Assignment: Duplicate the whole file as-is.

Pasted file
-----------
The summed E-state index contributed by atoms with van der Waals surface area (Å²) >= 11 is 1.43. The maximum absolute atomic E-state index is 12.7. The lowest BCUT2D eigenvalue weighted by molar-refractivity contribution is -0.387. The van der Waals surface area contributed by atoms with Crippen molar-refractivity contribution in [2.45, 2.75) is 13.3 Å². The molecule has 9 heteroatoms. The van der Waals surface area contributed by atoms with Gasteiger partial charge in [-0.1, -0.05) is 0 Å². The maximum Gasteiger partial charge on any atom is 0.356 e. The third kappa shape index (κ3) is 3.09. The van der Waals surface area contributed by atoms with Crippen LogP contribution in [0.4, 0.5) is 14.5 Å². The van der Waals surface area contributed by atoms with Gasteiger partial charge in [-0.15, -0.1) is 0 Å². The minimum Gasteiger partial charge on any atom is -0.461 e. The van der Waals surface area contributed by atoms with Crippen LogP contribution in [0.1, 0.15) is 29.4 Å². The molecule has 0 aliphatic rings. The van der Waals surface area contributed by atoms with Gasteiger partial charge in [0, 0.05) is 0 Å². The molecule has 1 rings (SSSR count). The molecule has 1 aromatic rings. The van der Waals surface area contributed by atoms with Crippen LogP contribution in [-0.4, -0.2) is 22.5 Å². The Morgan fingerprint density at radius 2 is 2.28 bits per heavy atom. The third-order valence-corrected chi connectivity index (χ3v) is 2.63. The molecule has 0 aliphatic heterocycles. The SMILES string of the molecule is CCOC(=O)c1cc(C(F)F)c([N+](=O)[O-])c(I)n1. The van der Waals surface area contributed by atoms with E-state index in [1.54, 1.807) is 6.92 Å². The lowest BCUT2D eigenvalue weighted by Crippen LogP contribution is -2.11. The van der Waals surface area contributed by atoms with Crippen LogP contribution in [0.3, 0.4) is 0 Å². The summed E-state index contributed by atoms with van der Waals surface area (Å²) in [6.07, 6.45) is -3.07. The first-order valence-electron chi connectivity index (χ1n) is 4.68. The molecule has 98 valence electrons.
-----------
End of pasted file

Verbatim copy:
The summed E-state index contributed by atoms with van der Waals surface area (Å²) >= 11 is 1.43. The maximum absolute atomic E-state index is 12.7. The lowest BCUT2D eigenvalue weighted by molar-refractivity contribution is -0.387. The van der Waals surface area contributed by atoms with Crippen molar-refractivity contribution in [2.45, 2.75) is 13.3 Å². The molecule has 9 heteroatoms. The van der Waals surface area contributed by atoms with Gasteiger partial charge in [-0.1, -0.05) is 0 Å². The maximum Gasteiger partial charge on any atom is 0.356 e. The third kappa shape index (κ3) is 3.09. The van der Waals surface area contributed by atoms with Crippen LogP contribution in [0.4, 0.5) is 14.5 Å². The van der Waals surface area contributed by atoms with Gasteiger partial charge in [-0.15, -0.1) is 0 Å². The minimum Gasteiger partial charge on any atom is -0.461 e. The van der Waals surface area contributed by atoms with Crippen LogP contribution in [0.1, 0.15) is 29.4 Å². The molecule has 0 aliphatic rings. The van der Waals surface area contributed by atoms with Gasteiger partial charge in [0, 0.05) is 0 Å². The molecule has 1 rings (SSSR count). The molecule has 1 aromatic rings. The van der Waals surface area contributed by atoms with Crippen LogP contribution in [-0.4, -0.2) is 22.5 Å². The Morgan fingerprint density at radius 2 is 2.28 bits per heavy atom. The third-order valence-corrected chi connectivity index (χ3v) is 2.63. The molecule has 0 aliphatic heterocycles. The SMILES string of the molecule is CCOC(=O)c1cc(C(F)F)c([N+](=O)[O-])c(I)n1. The van der Waals surface area contributed by atoms with E-state index in [1.54, 1.807) is 6.92 Å². The lowest BCUT2D eigenvalue weighted by Crippen LogP contribution is -2.11. The van der Waals surface area contributed by atoms with Crippen LogP contribution in [0.3, 0.4) is 0 Å². The summed E-state index contributed by atoms with van der Waals surface area (Å²) in [6.07, 6.45) is -3.07. The first-order valence-electron chi connectivity index (χ1n) is 4.68. The molecule has 98 valence electrons.